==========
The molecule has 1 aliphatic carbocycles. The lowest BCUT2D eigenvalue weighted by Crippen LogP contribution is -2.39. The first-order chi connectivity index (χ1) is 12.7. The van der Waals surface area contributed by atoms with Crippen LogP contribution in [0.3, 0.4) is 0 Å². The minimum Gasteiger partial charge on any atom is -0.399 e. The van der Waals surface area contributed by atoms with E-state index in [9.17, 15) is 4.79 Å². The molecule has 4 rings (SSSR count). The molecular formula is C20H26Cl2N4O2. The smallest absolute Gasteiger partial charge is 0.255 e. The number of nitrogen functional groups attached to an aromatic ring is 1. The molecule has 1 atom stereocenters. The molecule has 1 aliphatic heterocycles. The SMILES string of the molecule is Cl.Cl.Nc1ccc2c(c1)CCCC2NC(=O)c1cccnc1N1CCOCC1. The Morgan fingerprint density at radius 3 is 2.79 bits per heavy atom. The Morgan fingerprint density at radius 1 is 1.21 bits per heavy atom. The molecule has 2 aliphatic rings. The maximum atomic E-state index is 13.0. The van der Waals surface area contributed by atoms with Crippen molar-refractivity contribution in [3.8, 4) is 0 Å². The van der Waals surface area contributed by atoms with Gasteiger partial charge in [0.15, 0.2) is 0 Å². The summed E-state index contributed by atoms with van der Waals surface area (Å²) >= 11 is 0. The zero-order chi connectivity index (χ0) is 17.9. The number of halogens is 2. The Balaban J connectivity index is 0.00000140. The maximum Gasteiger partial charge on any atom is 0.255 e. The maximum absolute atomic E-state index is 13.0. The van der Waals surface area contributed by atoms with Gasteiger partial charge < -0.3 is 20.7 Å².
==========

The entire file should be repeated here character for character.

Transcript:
The molecule has 1 aliphatic carbocycles. The lowest BCUT2D eigenvalue weighted by Crippen LogP contribution is -2.39. The first-order chi connectivity index (χ1) is 12.7. The van der Waals surface area contributed by atoms with Crippen LogP contribution in [0.3, 0.4) is 0 Å². The minimum Gasteiger partial charge on any atom is -0.399 e. The van der Waals surface area contributed by atoms with E-state index in [9.17, 15) is 4.79 Å². The molecule has 4 rings (SSSR count). The molecular formula is C20H26Cl2N4O2. The smallest absolute Gasteiger partial charge is 0.255 e. The number of nitrogen functional groups attached to an aromatic ring is 1. The molecule has 1 atom stereocenters. The molecule has 1 aliphatic heterocycles. The SMILES string of the molecule is Cl.Cl.Nc1ccc2c(c1)CCCC2NC(=O)c1cccnc1N1CCOCC1. The Morgan fingerprint density at radius 3 is 2.79 bits per heavy atom. The Morgan fingerprint density at radius 1 is 1.21 bits per heavy atom. The molecule has 2 aliphatic rings. The maximum atomic E-state index is 13.0. The van der Waals surface area contributed by atoms with Crippen molar-refractivity contribution in [3.8, 4) is 0 Å². The van der Waals surface area contributed by atoms with Gasteiger partial charge in [0.15, 0.2) is 0 Å². The summed E-state index contributed by atoms with van der Waals surface area (Å²) >= 11 is 0. The zero-order chi connectivity index (χ0) is 17.9. The number of halogens is 2. The Balaban J connectivity index is 0.00000140. The maximum Gasteiger partial charge on any atom is 0.255 e. The maximum absolute atomic E-state index is 13.0. The van der Waals surface area contributed by atoms with Gasteiger partial charge < -0.3 is 20.7 Å².